Decolonize the Frontiers!

The Mississippi River Delta is a veritable bread basket for much of the civilization outside the crapitalust consumer economy.
Until the crapitalusts came and screwed things up, this river was doing just fine.
Let's re-wild the area.

From the story:
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Coastal Louisiana is home to 41% of the United States coastal wetlands and is the world’s seventh largest delta ecosystem. The region is covered with natural levees, barrier islands, forested wetlands, and marshes formed by Mississippi River deposits. Historically the state’s wetlands provided protective barriers for diverse coastal communities against hurricanes and extreme storms, while also serving as important ecological deterrents to climate breakdown through carbon sequestration.
Currently, Louisiana has one of the fastest rates of coastal land loss and relative sea-level rise on the planet, twice the global rate. [1]
This sustained destruction of coastal Louisiana began with the colonization process- separating water from arable land- and it is bound up with the accumulated, appropriation of land, energy, and unpaid labor by fossil-fuel industries.
Capitalism is exhausting the carrying capacity of this wetlands region due to its role as an extraction zone.
Cumulative development is degrading the ecosystem itself and its ability to protect from accelerating climate disasters.
We must determine an effective means to protect this region, both to regenerate the coast and protect the communities that call it home.
90% of the coastal Louisiana wetlands are considered to be “under threat” given the direction of development within the state of Louisiana.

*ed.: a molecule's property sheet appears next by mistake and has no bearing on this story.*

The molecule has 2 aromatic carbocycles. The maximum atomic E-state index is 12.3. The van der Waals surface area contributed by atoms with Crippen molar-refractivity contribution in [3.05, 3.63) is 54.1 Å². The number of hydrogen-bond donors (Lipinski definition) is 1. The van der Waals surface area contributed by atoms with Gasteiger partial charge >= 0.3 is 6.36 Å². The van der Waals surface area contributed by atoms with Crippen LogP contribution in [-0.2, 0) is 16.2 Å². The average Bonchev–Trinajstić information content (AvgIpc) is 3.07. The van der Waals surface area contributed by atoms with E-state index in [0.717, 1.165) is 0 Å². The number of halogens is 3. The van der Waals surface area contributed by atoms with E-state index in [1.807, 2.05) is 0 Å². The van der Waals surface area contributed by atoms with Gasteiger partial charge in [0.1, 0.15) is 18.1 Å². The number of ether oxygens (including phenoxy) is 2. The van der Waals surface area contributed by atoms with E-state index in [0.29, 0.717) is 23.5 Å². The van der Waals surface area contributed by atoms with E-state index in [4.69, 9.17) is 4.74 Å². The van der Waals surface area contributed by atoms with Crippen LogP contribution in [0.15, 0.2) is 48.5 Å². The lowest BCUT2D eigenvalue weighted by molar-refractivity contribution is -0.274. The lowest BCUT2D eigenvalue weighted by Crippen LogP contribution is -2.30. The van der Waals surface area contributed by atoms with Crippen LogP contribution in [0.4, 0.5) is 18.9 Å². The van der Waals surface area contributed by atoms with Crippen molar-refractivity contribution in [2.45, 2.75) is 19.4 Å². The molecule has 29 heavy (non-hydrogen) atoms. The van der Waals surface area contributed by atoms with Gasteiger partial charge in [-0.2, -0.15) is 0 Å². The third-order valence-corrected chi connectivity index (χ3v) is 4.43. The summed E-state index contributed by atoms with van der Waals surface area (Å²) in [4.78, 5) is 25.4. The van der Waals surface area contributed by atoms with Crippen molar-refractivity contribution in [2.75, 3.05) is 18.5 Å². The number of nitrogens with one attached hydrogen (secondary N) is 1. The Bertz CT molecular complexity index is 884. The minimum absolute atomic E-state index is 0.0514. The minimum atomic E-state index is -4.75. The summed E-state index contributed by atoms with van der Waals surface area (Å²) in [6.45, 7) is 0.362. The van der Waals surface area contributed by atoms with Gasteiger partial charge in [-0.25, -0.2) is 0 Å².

Measuring that in terms of land loss, 70% stems from the effects of industrial growth.
Oil and gas industrial production leads to the construction of dikes, levees, and damming of the Mississippi river for extraction and shipping, other sectors supported by these expansions include both industrial agriculture and logging.
The extensive man-made system prevents sediment and silt from reaching the Delta, obstructing the land from building itself up and replenishing the ecosystem cycles.
This deteriorating land is caused primarily by erosion, by submergence in which wetlands sink and the sea levels rise, and by the direct removal of land.
Direct removal of land occurs through a combination of dredged canals for navigation and pipeline construction, oil drilling, deforestation, agricultural drainage, and hurricanes.
The coastal process of subsidence, in which organic sediments are deposited and consolidated in the Delta forming new land, is interrupted.
The rates of land loss are significantly higher near oil and gas production fields. [2]

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